Mindfulness & Meditation

Your Brain on Meditation

Written by: Paige Williams, DPT

Strangely, I had most of this blog written before recent developments with COVID-19 hit the United States hard. Over the last few weeks; things have escalated quickly, which is likely only creating extra stress in our lives. In this time, we have many worries and thoughts going through our heads. You are not alone with your concerns regarding sickness, childcare, job security and finances.

Now, more than ever, is the perfect time to begin a practice in Mindfulness and Meditation. It’s the perfect time to teach ourselves to slow down, calm our brains, learn to take things day by day and moment by moment, especially for things that we cannot control.

Although Mindfulness/Meditation tends to have a “stigma,” it’s actually been studied rigorously and has been proven to help with stress levels, emotional regulation, and perspective taking. Studies have shown that a mindfulness breathing practice decreases negative emotions, reduces anxiety and depression, reduces perceived stress and improves psychological states. Mindfulness based stressed reduction is associated with changes in gray matter concentration in brain regions involved in learning and memory processes, emotional regulation, self-referential processing, and perspective taking. Mindfulness has also been studied with relation to insomnia and has been shown to improve sleep quality.

I have to admit; I was a skeptic about Mindfulness and Meditation as many of you reading this might be. I figured I was too busy, had too much going on in my mind and would never be able to clear my head or sit still for 5 minutes. I’m sure all of you are stuck in this same mindset; afraid that you can’t clear the current chaos from your brain. Then I got a concussion in early September and my whole world changed. I found that the single best thing I could do to get rid of my headache, brain fog and racing thoughts was meditation. I started off easy with an app and began with short 10-minute guided sessions. Shockingly, it was easy to do and I felt almost immediate results!

In my recovery through Meditation, I began to realize that my experience was not unique. Mindfulness and Meditation not only helps those with traumatic brain injury or concussions; but techniques have been proven to treat chronic pain and illness, boost creativity, reduce stress and anxiety, improve relationships and improve focus and attention.

After all, it’s really just about living in the moment, without judgement. I promise you that learning this skill will become useful for you not just in the coming weeks and months, but in the stresses of daily life long term. Teaching yourself to wind down, reflect and de-stress will help you stay in the present with your family, friends and co-workers.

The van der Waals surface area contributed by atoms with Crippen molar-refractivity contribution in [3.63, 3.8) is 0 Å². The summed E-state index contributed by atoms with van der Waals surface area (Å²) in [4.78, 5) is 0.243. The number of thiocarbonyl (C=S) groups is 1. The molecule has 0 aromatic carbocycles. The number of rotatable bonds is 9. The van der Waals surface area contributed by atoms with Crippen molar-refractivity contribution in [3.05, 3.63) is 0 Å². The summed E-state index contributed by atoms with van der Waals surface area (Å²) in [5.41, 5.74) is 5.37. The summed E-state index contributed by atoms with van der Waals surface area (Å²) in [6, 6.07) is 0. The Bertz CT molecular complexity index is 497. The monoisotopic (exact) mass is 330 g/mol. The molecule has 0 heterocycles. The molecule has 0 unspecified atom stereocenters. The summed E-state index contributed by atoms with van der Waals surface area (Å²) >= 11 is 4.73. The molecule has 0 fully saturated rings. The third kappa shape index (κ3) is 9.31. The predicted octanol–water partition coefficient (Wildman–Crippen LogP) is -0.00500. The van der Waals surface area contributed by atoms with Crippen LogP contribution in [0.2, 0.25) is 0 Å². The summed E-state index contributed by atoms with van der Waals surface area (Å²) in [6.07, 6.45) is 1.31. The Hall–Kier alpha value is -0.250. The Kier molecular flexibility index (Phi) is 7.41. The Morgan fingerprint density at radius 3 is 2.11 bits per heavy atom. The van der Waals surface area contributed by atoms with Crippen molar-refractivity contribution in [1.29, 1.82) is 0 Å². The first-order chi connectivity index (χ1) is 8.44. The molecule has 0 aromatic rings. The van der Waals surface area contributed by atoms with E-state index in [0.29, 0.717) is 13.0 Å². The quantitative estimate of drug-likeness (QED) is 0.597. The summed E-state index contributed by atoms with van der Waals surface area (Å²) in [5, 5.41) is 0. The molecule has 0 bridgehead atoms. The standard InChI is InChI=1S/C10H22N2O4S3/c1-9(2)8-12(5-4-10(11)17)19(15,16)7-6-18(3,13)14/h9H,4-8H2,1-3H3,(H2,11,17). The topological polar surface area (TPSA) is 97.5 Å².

Here are a couple tips on how to start your practice!

  • Start with 5 minutes alone in a quiet space and focus on your breathing. When a thought occurs don’t kick yourself; just let it continue to float on by.
      • Focus on the breath IN!
      • Then focus on the breath OUT!
  • Get an app on your phone; I like Insight Timer. But there are plenty of good ones out there. Insight timer allows you to access all of the following:
      • Courses on beginning a meditation practice
      • Music options & guided meditation
      • Meditation for kids
      • Timer options for the more skilled meditator!
  • Buy a meditation book. I have “Meditation for Fidgety Skeptics,” and it’s especially great for those who are not entirely sold. The author is a news anchor who had a meltdown on national television and is now a motivational speaker on mindfulness.
  • Go to a Yoga class, learn how to focus on your breath.
      • You might have to do this online right now; but yoga is a great way to transition into learning how to breath and relax.
  • Take a walk outside, don’t bring your phone or music and just listen to the sounds in nature. Try not to think about anything.
  • Explore Bozeman Resources

My biggest tip for starting your meditation practice is to let thoughts cross through your brain; because they will! Just dont get sucked in to listening or responding to those thoughts.

Lastly, remember that Meditation is a SKILL! You must practice to get better, and just like anything else, you cannot expect to be great at calming your mind on the first try.

Be consistent. Be patient. Be in the moment. 

Resources:

https://faculty.washington.edu/wobbrock/pubs/gi-12.02.pdf

https://www.ncbi.nlm.nih.gov/pmc/articles/PMC3004979/

https://www.ncbi.nlm.nih.gov/pmc/articles/PMC3004979/

https://www.londonmindful.com/about-mindfulness

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